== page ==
Hi friends. I got thrust back into my US life and have neglected to finish blogging about my trip to Africa. I took the time today to finish all of the posts, so I will release them all over the next few days. Nothing like a speaking engagement in 2 days (at St. Mark’s Chapel in Storrs) to light a fire under your butt. You will finally have the complete story from my trip to Malawi :) Here’s day 8: Sunday, August 24
Today we went to church in a small village called Kachimanga. I love how the service didn’t start until we got there. No one is ruled by the clock here. In fact, it is much more important to stop and greet someone than to be anywhere on time. Everyone is always running late in Africa, so we affectionately called this “Africa time.”
We took our seats on the concrete benches in the small church, the men sitting on one side and the women on the other. The service had the feel of an American Baptist Church, only with a translator. Super easy to follow (for me) and I liked that. I could tell the Pastor was a dynamic speaker – older and wise. His message resonated with me: Unity in Christ. Here we were, Americans. Middle-class Christians. Mingling with Malawians. Some of the poorest of God’s people. Yet bonded together by our faith in Christ. And brought together by the generous offerings of my family, friends and even strangers. Powerful stuff! Just powerful!
The founder of Little Dresses for Africa, Rachel, raised enough money to open a well in Kachimanga. It will serve 3,000 people, where before they would have been retrieving their water from a dirty, muddy hole.
We held another VBS with this group of children. We used our men to help tell the story, so that they could show the Malawian men that they too could take an interest in children’s ministry. There don’t seem to be very many Malawian men, and the ones who were there seemed to be standing around.
We also served lunch to the children. They each got one (bite-sized) piece of goat, rice (which was a splurge – they said it felt like Christmas!), nsima, beans (though we ran out) and cabbage. The children receive meals from the feeding center on Monday, Wednesday and Fridays. They only get one meal that day. The other times they eat at home, if they have any food at all.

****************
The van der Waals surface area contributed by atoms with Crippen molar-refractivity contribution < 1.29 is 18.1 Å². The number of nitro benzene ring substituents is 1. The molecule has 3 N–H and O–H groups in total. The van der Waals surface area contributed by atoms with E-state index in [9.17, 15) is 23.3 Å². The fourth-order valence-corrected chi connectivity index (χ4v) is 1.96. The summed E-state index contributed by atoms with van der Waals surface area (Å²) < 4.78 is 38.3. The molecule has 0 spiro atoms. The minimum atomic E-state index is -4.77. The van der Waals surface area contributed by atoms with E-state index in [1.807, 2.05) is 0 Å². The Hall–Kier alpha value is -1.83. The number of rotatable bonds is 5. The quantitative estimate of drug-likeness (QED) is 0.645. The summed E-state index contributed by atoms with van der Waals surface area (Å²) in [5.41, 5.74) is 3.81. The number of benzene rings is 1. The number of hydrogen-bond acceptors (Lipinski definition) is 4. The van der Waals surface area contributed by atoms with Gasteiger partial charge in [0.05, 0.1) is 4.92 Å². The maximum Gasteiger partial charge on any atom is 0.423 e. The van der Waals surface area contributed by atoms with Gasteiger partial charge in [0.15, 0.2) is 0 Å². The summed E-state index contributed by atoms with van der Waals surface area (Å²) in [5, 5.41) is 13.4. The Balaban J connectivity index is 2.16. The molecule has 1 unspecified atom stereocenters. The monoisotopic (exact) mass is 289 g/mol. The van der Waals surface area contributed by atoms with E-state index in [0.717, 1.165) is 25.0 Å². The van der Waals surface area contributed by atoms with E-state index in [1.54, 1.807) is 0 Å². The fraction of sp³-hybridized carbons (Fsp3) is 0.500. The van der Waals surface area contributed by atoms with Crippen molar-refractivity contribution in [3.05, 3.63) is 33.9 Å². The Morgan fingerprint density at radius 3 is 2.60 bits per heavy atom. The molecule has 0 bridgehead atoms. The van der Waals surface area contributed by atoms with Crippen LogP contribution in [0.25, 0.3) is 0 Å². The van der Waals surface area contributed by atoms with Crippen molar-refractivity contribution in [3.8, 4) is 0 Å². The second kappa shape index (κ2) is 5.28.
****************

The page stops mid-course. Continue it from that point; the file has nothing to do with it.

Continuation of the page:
We did another craft. Remember, they have never seen a craft before. They had no idea what to do with foam stickers. I had to teach them to peel the backing off so that it would stick to their project. The paper ended up on the ground, which prompted us to teach them another lesson on caring for your community (in other words, put your trash in the bag). As you can see by this picture, trash is a huge problem here:
We distributed more dresses (chaos!) and delivered more Buckets of Hope to widows, the disabled and child-headed families. As we were walking through the village, a woman handed us three papayas – probably the only thing she had to give. I knew it was a love offering, an offering of gratitude (even though she did not receive a bucket). It reminded me of this verse:
“I tell you the truth, this poor widow has put more into the treasury than all the others. They all gave out of their wealth; but she, out of her poverty, put in everything – all she had to live on.” Mark 12:43-44
I also met Janet, who is 11 years old and takes care of her 3 siblings in her own home because her parents have died. Her Gogo lives nearby but needs a lot of help herself. Janet wants to be a nurse when she grows up and is supported financially by some of the people on my team. She is the main reason why they decided to put a well in Kachimanga. It has made life in her village so much better.
At dusk, we used equipment borrowed from the Ministry of Hope to show a Jesus film. The sky was so clear you could see the Milky Way! What an awesome experience to see a movie being played in the middle of an African field! Had these children ever seen a movie before? We used flashlights to find our way to the bathroom, but we saw the children walking home in the pitch dark. No parents walking home with them. There is a huge sense of community and family here, where village people seem to look after one another, but I couldn’t help but worry about their safety.
It was a long day. We’d have another hour ride back to our lodge where we would have to wait quite a while for dinner (remember, “Africa time?”) We’d play another round of Eucher before we’d call it a night.